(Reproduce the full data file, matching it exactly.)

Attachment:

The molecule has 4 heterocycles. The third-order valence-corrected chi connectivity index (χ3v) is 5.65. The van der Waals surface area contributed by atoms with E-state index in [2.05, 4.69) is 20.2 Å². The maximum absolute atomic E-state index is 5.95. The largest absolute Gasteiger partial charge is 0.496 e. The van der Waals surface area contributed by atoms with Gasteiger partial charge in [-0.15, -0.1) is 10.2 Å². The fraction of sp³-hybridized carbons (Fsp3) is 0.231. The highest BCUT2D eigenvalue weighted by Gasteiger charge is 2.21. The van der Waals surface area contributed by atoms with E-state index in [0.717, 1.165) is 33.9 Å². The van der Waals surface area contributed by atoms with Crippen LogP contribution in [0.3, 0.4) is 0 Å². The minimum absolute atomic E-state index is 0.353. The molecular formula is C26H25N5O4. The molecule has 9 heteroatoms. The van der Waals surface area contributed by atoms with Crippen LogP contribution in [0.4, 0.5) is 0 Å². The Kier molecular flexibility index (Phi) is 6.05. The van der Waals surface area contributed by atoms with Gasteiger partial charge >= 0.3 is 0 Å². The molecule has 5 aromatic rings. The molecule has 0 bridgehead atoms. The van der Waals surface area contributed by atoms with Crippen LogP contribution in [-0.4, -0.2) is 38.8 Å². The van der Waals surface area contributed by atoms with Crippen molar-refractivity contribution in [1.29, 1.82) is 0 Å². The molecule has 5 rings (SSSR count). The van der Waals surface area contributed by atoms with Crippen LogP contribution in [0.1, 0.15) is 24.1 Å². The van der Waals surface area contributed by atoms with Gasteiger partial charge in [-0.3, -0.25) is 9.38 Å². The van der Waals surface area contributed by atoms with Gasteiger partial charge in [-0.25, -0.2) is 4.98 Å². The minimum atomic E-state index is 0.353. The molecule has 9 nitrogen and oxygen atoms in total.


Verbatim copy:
The molecule has 4 heterocycles. The third-order valence-corrected chi connectivity index (χ3v) is 5.65. The van der Waals surface area contributed by atoms with E-state index in [2.05, 4.69) is 20.2 Å². The maximum absolute atomic E-state index is 5.95. The largest absolute Gasteiger partial charge is 0.496 e. The van der Waals surface area contributed by atoms with Gasteiger partial charge in [-0.15, -0.1) is 10.2 Å². The fraction of sp³-hybridized carbons (Fsp3) is 0.231. The highest BCUT2D eigenvalue weighted by Gasteiger charge is 2.21. The van der Waals surface area contributed by atoms with E-state index in [0.717, 1.165) is 33.9 Å². The van der Waals surface area contributed by atoms with Crippen LogP contribution in [0.3, 0.4) is 0 Å². The minimum absolute atomic E-state index is 0.353. The molecular formula is C26H25N5O4. The molecule has 9 heteroatoms. The van der Waals surface area contributed by atoms with Crippen LogP contribution in [0.4, 0.5) is 0 Å². The Kier molecular flexibility index (Phi) is 6.05. The van der Waals surface area contributed by atoms with Gasteiger partial charge >= 0.3 is 0 Å². The molecule has 5 aromatic rings. The molecule has 0 bridgehead atoms. The van der Waals surface area contributed by atoms with Crippen LogP contribution in [-0.4, -0.2) is 38.8 Å². The van der Waals surface area contributed by atoms with Crippen molar-refractivity contribution in [1.29, 1.82) is 0 Å². The molecule has 5 rings (SSSR count). The van der Waals surface area contributed by atoms with Crippen LogP contribution in [0.1, 0.15) is 24.1 Å². The van der Waals surface area contributed by atoms with Gasteiger partial charge in [-0.3, -0.25) is 9.38 Å². The van der Waals surface area contributed by atoms with Gasteiger partial charge in [-0.25, -0.2) is 4.98 Å². The minimum atomic E-state index is 0.353. The molecule has 9 nitrogen and oxygen atoms in total.